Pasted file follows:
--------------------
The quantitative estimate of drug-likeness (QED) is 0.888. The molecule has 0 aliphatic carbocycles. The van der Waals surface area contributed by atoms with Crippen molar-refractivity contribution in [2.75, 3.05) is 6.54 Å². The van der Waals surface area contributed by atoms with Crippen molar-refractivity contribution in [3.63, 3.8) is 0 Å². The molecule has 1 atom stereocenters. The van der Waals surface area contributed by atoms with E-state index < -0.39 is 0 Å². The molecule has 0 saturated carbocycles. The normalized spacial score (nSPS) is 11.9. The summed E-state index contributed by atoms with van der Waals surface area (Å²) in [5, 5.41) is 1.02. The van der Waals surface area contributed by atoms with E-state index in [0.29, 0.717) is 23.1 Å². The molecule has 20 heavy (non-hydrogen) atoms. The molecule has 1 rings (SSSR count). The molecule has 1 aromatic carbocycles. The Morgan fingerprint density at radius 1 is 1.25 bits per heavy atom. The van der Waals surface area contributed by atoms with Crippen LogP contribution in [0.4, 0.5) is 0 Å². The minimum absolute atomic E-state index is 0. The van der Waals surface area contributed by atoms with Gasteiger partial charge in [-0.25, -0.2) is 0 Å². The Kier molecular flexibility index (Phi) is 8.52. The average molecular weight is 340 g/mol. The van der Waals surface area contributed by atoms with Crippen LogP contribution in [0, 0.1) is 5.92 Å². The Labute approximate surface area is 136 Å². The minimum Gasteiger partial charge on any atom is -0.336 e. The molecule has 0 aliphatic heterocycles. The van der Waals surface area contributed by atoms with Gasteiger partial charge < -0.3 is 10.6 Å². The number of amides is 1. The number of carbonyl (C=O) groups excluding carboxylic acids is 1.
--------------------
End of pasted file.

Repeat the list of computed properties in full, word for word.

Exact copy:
The quantitative estimate of drug-likeness (QED) is 0.888. The molecule has 0 aliphatic carbocycles. The van der Waals surface area contributed by atoms with Crippen molar-refractivity contribution in [2.75, 3.05) is 6.54 Å². The van der Waals surface area contributed by atoms with Crippen molar-refractivity contribution in [3.63, 3.8) is 0 Å². The molecule has 1 atom stereocenters. The van der Waals surface area contributed by atoms with E-state index < -0.39 is 0 Å². The molecule has 0 saturated carbocycles. The normalized spacial score (nSPS) is 11.9. The summed E-state index contributed by atoms with van der Waals surface area (Å²) in [5, 5.41) is 1.02. The van der Waals surface area contributed by atoms with E-state index in [0.29, 0.717) is 23.1 Å². The molecule has 20 heavy (non-hydrogen) atoms. The molecule has 1 rings (SSSR count). The molecule has 1 aromatic carbocycles. The Morgan fingerprint density at radius 1 is 1.25 bits per heavy atom. The van der Waals surface area contributed by atoms with Crippen LogP contribution in [0.4, 0.5) is 0 Å². The minimum absolute atomic E-state index is 0. The van der Waals surface area contributed by atoms with Gasteiger partial charge in [-0.25, -0.2) is 0 Å². The Kier molecular flexibility index (Phi) is 8.52. The average molecular weight is 340 g/mol. The van der Waals surface area contributed by atoms with Crippen LogP contribution in [0, 0.1) is 5.92 Å². The Labute approximate surface area is 136 Å². The minimum Gasteiger partial charge on any atom is -0.336 e. The molecule has 0 aliphatic heterocycles. The van der Waals surface area contributed by atoms with Gasteiger partial charge < -0.3 is 10.6 Å². The number of amides is 1. The number of carbonyl (C=O) groups excluding carboxylic acids is 1.